Hypoglycemia Awareness: Guidance on Diabetes Complications
Diabetic hypoglycemia occurs when the level of sugar, also known as glucose, in somebody’s blood drops too low. Diabetic hypoglycemia usually affects people with diabetes, especially if they take insulin, and can be very dangerous. It is important to pay attention to the early warning signs and symptoms of hypoglycemia and treat them promptly as if left untreated, it can become life-threatening.
Knowing what to look for and what to do if an individual is experiencing hypoglycemia is important as they aren’t always able to respond themselves. This article outlines what hypoglycemia is, the symptoms and the main causes. It will also provide guidance as to how this can affect people with diabetes, alongside some prevention tips.
What is Hypoglycemia?
Hypoglycemia often affects people with diabetes and happens when blood sugar levels drop too low. It is also referred to as a ‘hypo’, or simply a low blood sugar level and is defined as a blood sugar level below 70 milligrams per decilitre, or 3.9 millimoles per litre.
Because the brain depends on glucose for energy, hypoglycemia interferes with the brain’s ability to function properly. This can cause dizziness, headaches, blurred vision, difficulty concentrating and other neurological symptoms. Hypoglycemia also triggers the release of hormones that the brain relies on to raise blood sugar levels, namely adrenaline and cortisol. The release of these hormones causes additional symptoms of tremors, sweating, rapid heartbeat, anxiety and hunger.
Hypoglycemia is common in people with type 1 diabetes; however, it can affect people with type 2 diabetes that take insulin or other medications. Not everyone with diabetes will experience hypoglycemia, but it is common. It can also affect people who do not have diabetes – this is known as non-diabetic hypoglycemia and is a very rare condition.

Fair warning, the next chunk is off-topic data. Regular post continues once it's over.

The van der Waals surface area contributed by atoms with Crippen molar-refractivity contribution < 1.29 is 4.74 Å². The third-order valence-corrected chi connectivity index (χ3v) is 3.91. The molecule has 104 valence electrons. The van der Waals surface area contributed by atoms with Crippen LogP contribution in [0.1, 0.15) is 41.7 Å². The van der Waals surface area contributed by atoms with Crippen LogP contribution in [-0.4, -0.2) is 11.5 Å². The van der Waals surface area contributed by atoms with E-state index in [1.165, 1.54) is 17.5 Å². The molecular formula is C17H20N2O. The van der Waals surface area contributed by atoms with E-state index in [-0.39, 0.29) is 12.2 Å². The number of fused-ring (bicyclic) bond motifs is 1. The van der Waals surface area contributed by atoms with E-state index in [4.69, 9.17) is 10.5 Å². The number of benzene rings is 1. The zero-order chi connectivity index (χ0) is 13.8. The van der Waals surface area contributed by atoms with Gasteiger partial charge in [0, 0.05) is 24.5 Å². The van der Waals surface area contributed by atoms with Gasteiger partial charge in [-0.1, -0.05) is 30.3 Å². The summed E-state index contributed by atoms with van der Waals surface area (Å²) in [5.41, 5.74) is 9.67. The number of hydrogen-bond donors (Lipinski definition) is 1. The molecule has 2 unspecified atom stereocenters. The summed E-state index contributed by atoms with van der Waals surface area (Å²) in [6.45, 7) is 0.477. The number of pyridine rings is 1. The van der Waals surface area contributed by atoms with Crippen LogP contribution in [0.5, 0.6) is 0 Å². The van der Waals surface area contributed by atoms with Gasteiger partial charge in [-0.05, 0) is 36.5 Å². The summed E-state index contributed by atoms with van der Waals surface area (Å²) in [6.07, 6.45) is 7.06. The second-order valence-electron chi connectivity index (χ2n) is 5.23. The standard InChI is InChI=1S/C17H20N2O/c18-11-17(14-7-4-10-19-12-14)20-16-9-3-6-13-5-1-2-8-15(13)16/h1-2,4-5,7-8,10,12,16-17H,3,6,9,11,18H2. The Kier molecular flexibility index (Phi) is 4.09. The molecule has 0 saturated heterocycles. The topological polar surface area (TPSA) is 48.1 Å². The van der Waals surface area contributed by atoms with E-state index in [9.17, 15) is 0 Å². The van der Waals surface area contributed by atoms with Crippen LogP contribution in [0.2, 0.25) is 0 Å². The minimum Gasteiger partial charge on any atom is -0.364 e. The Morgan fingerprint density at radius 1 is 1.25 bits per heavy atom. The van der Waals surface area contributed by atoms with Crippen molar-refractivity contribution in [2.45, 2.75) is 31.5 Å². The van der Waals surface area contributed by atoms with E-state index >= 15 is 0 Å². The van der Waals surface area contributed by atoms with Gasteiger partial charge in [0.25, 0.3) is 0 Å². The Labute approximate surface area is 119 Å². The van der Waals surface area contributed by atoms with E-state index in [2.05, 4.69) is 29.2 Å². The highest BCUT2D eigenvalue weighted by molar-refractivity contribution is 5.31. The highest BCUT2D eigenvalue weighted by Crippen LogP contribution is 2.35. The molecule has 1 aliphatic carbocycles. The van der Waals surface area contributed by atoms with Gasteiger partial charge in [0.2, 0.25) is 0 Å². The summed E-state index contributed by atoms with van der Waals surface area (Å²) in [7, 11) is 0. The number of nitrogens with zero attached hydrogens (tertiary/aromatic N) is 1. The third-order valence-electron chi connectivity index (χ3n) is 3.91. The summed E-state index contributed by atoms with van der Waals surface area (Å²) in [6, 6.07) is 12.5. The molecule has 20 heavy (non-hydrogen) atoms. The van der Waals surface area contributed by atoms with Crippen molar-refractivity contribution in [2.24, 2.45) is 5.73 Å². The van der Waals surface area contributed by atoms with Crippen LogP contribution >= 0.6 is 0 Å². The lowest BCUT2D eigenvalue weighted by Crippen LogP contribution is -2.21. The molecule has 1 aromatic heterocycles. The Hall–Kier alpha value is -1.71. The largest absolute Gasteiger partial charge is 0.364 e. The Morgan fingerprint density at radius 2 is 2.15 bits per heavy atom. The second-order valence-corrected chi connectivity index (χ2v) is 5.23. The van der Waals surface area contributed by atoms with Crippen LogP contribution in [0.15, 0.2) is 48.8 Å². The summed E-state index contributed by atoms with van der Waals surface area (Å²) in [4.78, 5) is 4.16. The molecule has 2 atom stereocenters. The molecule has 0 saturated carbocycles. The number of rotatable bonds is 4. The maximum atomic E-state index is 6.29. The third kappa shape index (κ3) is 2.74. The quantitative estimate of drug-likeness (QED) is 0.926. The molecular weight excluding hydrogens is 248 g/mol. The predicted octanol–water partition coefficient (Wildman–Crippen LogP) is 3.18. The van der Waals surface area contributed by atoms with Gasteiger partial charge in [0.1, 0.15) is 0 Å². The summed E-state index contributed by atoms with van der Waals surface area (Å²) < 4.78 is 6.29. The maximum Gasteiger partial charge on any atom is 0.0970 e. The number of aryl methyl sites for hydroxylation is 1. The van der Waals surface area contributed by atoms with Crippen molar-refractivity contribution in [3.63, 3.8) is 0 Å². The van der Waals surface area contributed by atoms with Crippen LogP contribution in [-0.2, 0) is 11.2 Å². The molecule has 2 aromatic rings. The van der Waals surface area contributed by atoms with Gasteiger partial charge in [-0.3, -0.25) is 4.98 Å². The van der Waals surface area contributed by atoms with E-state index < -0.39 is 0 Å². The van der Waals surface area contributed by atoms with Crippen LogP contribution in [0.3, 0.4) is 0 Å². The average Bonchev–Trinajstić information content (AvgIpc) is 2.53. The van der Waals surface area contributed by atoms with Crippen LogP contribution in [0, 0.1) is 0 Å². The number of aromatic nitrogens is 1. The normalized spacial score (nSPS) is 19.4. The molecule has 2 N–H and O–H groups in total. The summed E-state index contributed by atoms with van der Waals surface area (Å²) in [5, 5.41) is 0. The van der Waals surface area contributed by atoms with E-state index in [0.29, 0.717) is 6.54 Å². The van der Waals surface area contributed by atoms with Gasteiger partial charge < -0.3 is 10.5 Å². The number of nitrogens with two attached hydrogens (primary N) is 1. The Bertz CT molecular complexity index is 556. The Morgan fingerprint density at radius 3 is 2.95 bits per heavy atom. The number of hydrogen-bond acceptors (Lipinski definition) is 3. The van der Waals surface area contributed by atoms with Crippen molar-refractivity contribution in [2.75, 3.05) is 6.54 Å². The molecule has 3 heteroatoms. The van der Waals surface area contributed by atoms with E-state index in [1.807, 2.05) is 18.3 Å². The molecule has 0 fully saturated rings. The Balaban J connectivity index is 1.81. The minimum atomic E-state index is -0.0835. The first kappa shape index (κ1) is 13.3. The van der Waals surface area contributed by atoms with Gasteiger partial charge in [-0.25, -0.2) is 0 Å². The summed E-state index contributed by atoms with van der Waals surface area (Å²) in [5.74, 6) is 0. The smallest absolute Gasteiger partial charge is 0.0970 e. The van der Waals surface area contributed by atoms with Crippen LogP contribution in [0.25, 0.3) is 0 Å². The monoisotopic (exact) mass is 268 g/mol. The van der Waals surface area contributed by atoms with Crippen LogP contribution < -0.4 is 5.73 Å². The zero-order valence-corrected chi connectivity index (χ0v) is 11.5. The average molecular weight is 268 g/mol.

Hypoglycemia can happen quickly, so it is important to know what the signs are and what to do if you, or someone else, is experiencing it.
Signs and Symptoms of Hypoglycaemia
It is important to pay attention to the early warning signs and symptoms of hypoglycaemia and treat them. It is also important to note that some people don’t have any noticeable signs and symptoms; therefore, it is crucial to regularly monitor blood sugar levels.
Early signs and symptoms include:
- Rapid heartbeat.
- Inability to concentrate.
- Feeling anxious or nervous.
Severe signs and symptoms include:
- Clumsiness or muscle weakness.
- Inability to eat or drink.
- Difficulty speaking or slurred speech.
- Double or blurry vision.
- Becoming unconscious or fainting.
What Causes Low Blood Sugar?
Low blood sugar is defined as a blood sugar level below 70 milligrams per decilitre, or 3.9 millimoles per litre. Dangerously low blood sugar is considered as anything below 3.0 millimoles per litre. There are many different causes for this and it varies from person to person.
Some common causes of low blood sugar include:
Taking too much insulin or medication – taking insulin or other diabetes medications can lower the blood sugar level. If someone takes too much of this medication, for example administering too much insulin for a meal, it can result in the blood sugar level dropping too low, causing hypoglycemia.
Not eating enough carbohydrates – carbohydrates include foods such as pasta, bread, potatoes and fruit and give the body energy. Not eating enough carbohydrates causes the glucose levels in the body to drop, which can lead to low blood sugar.
Postponing or skipping a meal – skipping a meal or not eating frequently enough can cause a drop in the blood sugar level, causing hypoglycemia.
Drinking alcohol – drinking heavily or drinking without eating can block the liver from releasing stored glucose into the bloodstream, causing hypoglycemia.
Increasing physical activity without eating more or adjusting medication – an increase in physical activity increases the demand for glucose for the muscles. If the food or insulin intake has not been adjusted to accommodate for this, it can lead to hypoglycemia.
Sometimes there is no obvious cause for low blood sugar and very occasionally it can happen to people who do not have diabetes. There are two types of non-diabetic hypoglycemia: reactive and fasting.
Reactive hypoglycemia occurs when there is too much insulin in the blood and usually happens a few hours after eating. It can also be caused by having prediabetes, stomach surgery or rare enzyme defects.
Fasting hypoglycemia happens when someone goes eight hours or longer without food. It also has other causes such as too much alcohol, medicines such as aspirin and certain tumours.
Looking to Learn More?
For more information on hypoglycemia, take a look at our Diabetes Awareness Training. It covers different types of diabetes, the possible complications associated with them and how to manage the condition.
How Does Hypoglycemia Affect People with Diabetes?
The brain depends on glucose as its primary source of energy. When the blood sugar is low, the brain cannot function properly. Therefore it is important to respond to low blood sugar, particularly for those with diabetes.